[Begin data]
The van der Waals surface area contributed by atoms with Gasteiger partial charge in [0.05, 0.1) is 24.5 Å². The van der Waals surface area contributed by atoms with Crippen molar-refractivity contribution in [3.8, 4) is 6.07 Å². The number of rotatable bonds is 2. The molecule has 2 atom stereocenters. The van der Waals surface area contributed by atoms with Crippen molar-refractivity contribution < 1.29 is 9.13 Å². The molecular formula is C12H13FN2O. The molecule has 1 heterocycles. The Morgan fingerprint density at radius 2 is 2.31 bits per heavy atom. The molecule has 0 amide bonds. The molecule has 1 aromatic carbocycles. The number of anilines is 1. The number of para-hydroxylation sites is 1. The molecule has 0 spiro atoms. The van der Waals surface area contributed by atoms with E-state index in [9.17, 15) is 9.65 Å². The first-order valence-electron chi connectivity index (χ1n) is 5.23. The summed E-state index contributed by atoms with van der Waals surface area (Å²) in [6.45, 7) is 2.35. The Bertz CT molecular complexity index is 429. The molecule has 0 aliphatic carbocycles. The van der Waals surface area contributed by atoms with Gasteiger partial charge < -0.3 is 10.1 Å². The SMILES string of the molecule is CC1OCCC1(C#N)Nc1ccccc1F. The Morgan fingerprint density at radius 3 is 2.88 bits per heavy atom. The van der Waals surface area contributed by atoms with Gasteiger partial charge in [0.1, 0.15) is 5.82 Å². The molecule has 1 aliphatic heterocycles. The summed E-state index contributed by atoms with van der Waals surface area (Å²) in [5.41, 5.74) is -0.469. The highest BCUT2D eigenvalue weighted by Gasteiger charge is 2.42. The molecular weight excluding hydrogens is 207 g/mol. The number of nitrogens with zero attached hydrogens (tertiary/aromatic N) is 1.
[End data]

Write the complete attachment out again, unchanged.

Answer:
The van der Waals surface area contributed by atoms with Gasteiger partial charge in [0.05, 0.1) is 24.5 Å². The van der Waals surface area contributed by atoms with Crippen molar-refractivity contribution in [3.8, 4) is 6.07 Å². The number of rotatable bonds is 2. The molecule has 2 atom stereocenters. The van der Waals surface area contributed by atoms with Crippen molar-refractivity contribution < 1.29 is 9.13 Å². The molecular formula is C12H13FN2O. The molecule has 1 heterocycles. The Morgan fingerprint density at radius 2 is 2.31 bits per heavy atom. The molecule has 0 amide bonds. The molecule has 1 aromatic carbocycles. The number of anilines is 1. The number of para-hydroxylation sites is 1. The molecule has 0 spiro atoms. The van der Waals surface area contributed by atoms with E-state index in [9.17, 15) is 9.65 Å². The first-order valence-electron chi connectivity index (χ1n) is 5.23. The summed E-state index contributed by atoms with van der Waals surface area (Å²) in [6.45, 7) is 2.35. The Bertz CT molecular complexity index is 429. The molecule has 0 aliphatic carbocycles. The van der Waals surface area contributed by atoms with Gasteiger partial charge < -0.3 is 10.1 Å². The SMILES string of the molecule is CC1OCCC1(C#N)Nc1ccccc1F. The Morgan fingerprint density at radius 3 is 2.88 bits per heavy atom. The van der Waals surface area contributed by atoms with Gasteiger partial charge in [0.1, 0.15) is 5.82 Å². The molecule has 1 aliphatic heterocycles. The summed E-state index contributed by atoms with van der Waals surface area (Å²) in [5.41, 5.74) is -0.469. The highest BCUT2D eigenvalue weighted by Gasteiger charge is 2.42. The molecular weight excluding hydrogens is 207 g/mol. The number of nitrogens with zero attached hydrogens (tertiary/aromatic N) is 1.